Thai Son Restaurant: Spring rolls fell flat but Pho was decent
230-2800 East 1st Ave.
Still seeking refuge from the cool weather in Vancouver, we decided to go out for pho. There are 3 top pho restaurants in the Lower Mainland which are hard to top: Bao Chau on East Hastings near Playland, Pho Tam in Whalley, Surrey and the award-winning Cambodian restaurant, Phnom Penh on East Georgia on the edge of Chinatown. However, we decided to try something new this time, Thai Son in the 1st Avenue Marketplace Plaza in East Vancouver.
Rule number 1 at a pho restaurant, if it’s your first visit, always order the house special beef combo pho: Pho Dac Biet. This is rice noodles in broth with beef balls, tripe and slices of beef brisket. You can’t go wrong. Pho Dac Biet is every pho house’s staple dish like a cheeseburger at a burger joint. So you can tell a lot about a place by how their pho dac biet is prepared. It’s usually listed as menu item number 1 at most pho houses. Actually, also at most pho houses, the menus are so humongous, that when the waiter comes, you just quote the menu item number. Don’t even try to pronounce the actual name of the dish. Waiters at these places are pretty impatient, and customer service is not a priority. But that’s part of the charm of dining at ‘hole-in-the-wall’ establishments right?
All the noodle dishes usually come in small and large. You can’t really tell in the picture below, but the large on the left really is significantly bigger, there are more ingredients and broth, and the bowl is deeper.
There are 3 components that make a good pho: al dente noodles, flavourful broth and freshness of ingredients. The noodles at Thai Son were definitely al dente, with a good chewiness and flavour soaked up from the salty broth. There was also a hefty amount of ingredients, a nice layer of brisket and plenty of beef ball chunks on top of the noodles. I can’t say that the brisket was entirely fresh and tender though. There were some well cooked slices but generally, the meat was a little bit tough and chewy. The beef balls were on the leaner side. The tripe was nice and springy, it was sliced a little too thin though. I like tripe to be sliced thick enough so that I can hear the faint crunch of it as I take a bite. The broth was good but nothing special.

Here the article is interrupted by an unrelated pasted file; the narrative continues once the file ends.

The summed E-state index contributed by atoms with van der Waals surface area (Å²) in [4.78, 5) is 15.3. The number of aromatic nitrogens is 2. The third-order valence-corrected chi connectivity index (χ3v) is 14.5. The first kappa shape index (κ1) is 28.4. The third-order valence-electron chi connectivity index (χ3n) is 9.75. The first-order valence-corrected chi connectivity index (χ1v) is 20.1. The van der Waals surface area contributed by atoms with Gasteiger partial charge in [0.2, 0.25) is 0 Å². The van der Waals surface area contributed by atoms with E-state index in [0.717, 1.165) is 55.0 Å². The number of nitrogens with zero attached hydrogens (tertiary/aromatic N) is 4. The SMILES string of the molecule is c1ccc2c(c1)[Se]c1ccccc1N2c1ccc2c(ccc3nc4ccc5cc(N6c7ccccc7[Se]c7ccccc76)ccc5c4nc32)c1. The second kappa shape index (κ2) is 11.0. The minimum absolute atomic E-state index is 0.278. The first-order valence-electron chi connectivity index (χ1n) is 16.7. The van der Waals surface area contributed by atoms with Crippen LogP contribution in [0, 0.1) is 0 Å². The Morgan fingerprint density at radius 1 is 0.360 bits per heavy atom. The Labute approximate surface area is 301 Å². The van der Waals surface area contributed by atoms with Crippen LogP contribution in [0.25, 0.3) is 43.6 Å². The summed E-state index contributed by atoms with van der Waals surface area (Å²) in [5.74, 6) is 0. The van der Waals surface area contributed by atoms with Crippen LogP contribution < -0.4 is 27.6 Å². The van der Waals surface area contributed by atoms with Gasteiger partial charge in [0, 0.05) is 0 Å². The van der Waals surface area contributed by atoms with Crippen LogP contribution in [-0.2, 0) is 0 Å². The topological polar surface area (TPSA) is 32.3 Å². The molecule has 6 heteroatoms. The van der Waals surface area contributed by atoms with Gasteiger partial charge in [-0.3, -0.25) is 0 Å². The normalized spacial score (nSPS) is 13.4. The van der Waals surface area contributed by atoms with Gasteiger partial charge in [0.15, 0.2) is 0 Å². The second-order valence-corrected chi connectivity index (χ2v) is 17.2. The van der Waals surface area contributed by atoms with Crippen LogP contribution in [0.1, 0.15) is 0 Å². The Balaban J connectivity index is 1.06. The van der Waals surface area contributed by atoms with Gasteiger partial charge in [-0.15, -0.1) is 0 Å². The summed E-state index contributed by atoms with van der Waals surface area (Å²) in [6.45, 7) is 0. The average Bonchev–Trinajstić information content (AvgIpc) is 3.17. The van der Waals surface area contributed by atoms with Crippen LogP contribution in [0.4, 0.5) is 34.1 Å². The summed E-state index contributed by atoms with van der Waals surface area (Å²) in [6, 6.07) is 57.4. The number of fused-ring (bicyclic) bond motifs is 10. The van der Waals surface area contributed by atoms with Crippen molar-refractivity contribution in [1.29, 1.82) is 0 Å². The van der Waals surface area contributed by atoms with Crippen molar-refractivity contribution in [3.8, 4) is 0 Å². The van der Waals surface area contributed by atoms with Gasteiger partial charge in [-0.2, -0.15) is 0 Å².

I don’t use pho toppings but it is traditional to sprinkle some bean sprouts on top of the noodles and squeeze some fresh lime into the broth. The only problem is, at Thai Son, they serve lemon wedges instead of lime. I suppose lemons are cheaper this time of year than limes? But any true foodie knows that limes provide a much tangier, more concentrated sour citrus hit of flavour. Lemons are sweet and might not coax out the intricate layers of broth flavours in the pho.
The spring rolls here were large and flat. I am used to the big and round, deep fried spring rolls at Bao Chau. However, I have been told that the rounder style of spring rolls are Cambodian style and these flatter spring rolls may be more authentic Vietnamese style. One thing is for sure though, Thai Son totally skimps on ingredients when it comes to spring roll filling! The filling was a little bit mushy, and really only seemed to be comprised of ground pork and some mild seasoning. The spring rolls at Phnom Penh are chock full of pork, some vermicelli and even bits of crab meat, in other words, they are chock full of flavour. I can’t say the same about the Thai Son spring rolls. The filling was a little bland. The spring roll shells were very crispy though.
The rice dishes that we ordered were grilled pork chop with shredded pork with an egg on steamed broken rice (Con Tam Bi Suon Ga Trung) and grilled lemon grass chicken on steamed broken rice (Com Tam Bi Ga Uop Xa).
The portions on both rice dishes was substantial. If you’re wondering what broken rice is, it’s exactly what it sounds like, ground up pieces of rice kernels, steamed. It reminds me of rice texture in congee though. The shredded pork was the most interesting. It’s not exactly shredded pork meat, it’s shredded pork skin, and has the texture of fried jelly. I liked it, it was salty and crunchy. The pork chop was sliced a little bit too thin for me. It cooled down very quickly so when I got around to eating it, it was cold and a bit tough. The lemon grass chicken was tender though. The meat was marinated perfectly, and cooked just right.
Now, the other staple in pho houses: traditional Vietnamese style, French pressed coffee. We always order it iced. It comes to the table with the press on top of the cup, already filled with a couple of teaspoons of condensed milk. A big jug of ice is served with the coffee. Here’s what you do: when most of the liquid has been extracted and dripped out of the coffee grounds in the press, gently press down on the top of the press to squeeze out the last of the coffee, then fill the glass with ice and mix until the coffee and condensed milk are blended.
The coffee at Thai Son was great. I can’t say that it was aromatic, but it was better than average. The coffee was both strong and smooth and the condensed milk added a creaminess and sweetness that finished off the meal nicely.